Whatever we gain through reducing existence to the service of the will, we risk losing in compassion, discernment, and social awareness. Whatever we extract from its relational context we risk objectifying, minimizing, and misunderstanding.
This isn’t to say that women can’t be attracted to certain approaches when those approaches come from a place of genuine interest, unique humor, or authentic charisma, or that our thoughts don’t shape our realities, or that our mindfulness practices can’t create space in our lives for more joy and presence. Rather, I am suggesting that any of these practices, lifted out of their complex contexts and harnessed mechanistically to a singular, material desired outcome or object, can be overly simplistic in ways that can cause inadvertent harm or victim-blaming of self and others.
I’m suggesting that reality is complex. If the object of our affections doesn’t return our romantic interest, or if our unfailing belief in our ability to manifest what we desire doesn’t bring it about, or if our dedicated mindfulness practice doesn’t rid our lives of heartache or suffering, there can be any number of valid and authentic reasons why. In a world in which each of us has a degree of agency we necessarily influence each other’s realities, whether through shifting the direction of interpersonal relationships or navigation (willing, unwilling, or unconscious) of structurally oppressive systems.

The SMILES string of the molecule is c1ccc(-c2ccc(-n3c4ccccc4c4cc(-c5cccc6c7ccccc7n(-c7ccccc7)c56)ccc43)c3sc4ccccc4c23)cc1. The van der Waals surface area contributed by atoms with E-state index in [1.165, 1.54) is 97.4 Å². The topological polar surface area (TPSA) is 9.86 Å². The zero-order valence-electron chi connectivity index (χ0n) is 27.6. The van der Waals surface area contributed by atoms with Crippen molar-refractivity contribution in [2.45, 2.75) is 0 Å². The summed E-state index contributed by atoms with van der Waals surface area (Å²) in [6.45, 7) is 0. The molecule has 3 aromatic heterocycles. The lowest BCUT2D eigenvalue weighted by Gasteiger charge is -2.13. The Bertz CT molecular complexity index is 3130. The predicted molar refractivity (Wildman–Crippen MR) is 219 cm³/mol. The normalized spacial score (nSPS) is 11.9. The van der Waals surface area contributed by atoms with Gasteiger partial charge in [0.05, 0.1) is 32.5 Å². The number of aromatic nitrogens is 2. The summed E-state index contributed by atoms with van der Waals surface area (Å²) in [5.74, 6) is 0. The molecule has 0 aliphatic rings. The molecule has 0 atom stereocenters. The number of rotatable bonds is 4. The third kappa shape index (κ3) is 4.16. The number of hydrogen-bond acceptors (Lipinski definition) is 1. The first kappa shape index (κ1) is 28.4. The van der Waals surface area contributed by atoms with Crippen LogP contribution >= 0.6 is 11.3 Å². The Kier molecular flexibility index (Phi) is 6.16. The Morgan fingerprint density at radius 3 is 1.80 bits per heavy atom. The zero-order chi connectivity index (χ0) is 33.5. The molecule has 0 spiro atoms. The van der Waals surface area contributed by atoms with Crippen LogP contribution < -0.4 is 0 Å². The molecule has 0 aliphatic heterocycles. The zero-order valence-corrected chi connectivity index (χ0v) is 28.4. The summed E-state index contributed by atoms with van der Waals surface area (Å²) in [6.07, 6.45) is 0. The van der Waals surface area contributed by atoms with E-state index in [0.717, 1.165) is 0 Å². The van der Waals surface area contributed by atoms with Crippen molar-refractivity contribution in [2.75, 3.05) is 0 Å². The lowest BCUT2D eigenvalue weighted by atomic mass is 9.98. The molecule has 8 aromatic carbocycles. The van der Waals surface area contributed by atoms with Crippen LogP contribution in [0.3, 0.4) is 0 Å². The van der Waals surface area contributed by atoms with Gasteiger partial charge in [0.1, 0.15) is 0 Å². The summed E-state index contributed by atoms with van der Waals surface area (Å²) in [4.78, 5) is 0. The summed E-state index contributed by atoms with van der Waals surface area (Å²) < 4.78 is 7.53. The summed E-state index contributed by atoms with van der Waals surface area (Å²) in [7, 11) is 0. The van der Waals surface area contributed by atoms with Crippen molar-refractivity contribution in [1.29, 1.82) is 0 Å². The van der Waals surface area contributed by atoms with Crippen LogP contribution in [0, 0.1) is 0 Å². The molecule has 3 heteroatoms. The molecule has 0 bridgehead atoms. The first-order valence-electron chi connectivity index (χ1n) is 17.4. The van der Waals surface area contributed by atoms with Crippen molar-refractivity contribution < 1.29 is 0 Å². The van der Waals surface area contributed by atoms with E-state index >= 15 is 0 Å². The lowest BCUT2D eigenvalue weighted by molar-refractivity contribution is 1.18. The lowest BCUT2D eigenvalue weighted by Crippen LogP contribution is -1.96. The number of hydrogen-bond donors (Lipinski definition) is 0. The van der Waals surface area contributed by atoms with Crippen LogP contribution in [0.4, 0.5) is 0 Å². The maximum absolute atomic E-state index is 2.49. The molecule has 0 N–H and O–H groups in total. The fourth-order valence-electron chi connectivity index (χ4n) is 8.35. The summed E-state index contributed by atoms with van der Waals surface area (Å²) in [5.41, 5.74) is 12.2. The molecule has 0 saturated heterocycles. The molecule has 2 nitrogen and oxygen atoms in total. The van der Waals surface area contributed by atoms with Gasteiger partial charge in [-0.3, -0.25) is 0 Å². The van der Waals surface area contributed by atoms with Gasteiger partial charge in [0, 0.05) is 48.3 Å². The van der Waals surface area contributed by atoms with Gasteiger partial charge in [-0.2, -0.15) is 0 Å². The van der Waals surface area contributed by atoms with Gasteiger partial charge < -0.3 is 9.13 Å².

A few weeks ago, a young man in my life who has studied PUA methods, after hearing me voice my disdain, asked sincerely, “What would you do if there was someone you were interested in? What would you say?” What if you were struggling and wanted relief and connection?
My advice, which I am trying to remember in many areas of my own life, spiritual, professional, and relational: To be myself. Be real. Be funny if that’s who I am in the moment, or confident or awkward or powerful or vulnerable. To be compassionate, to myself as well. The people who are my people – who can partner with me, support me, love me – will be drawn to my authenticity. When I’m rocking my life, I want to own it. And when I’m sad or lonely, I want to feel it, without judging myself or the feeling as bad, not enough, or unhelpful. To practice being grounded, mindful, and hopeful, not because I desire and expect perfection and its rewards, but because I am befriending and tending the divine within.
Christy Croft is a writer, teacher, and healer whose interfaith, personal spiritual practice is inspired by nature, informed by science, and grounded in compassion. She holds a Master of Arts in Liberal Studies with a focus on religion and social justice. She has facilitated safe and sacred space for over twenty years, as a suicide hotline counselor, doula, rape crisis companion, support group facilitator, minister, mentor, mother, and friend. Her research interests are ever-evolving and include spirituality, new religious movements, religiosity and popular culture, compassion, trauma, gender, sexuality, and intimacy, and she sometimes blogs at The Sacred Loom.
Categories: Popular Culture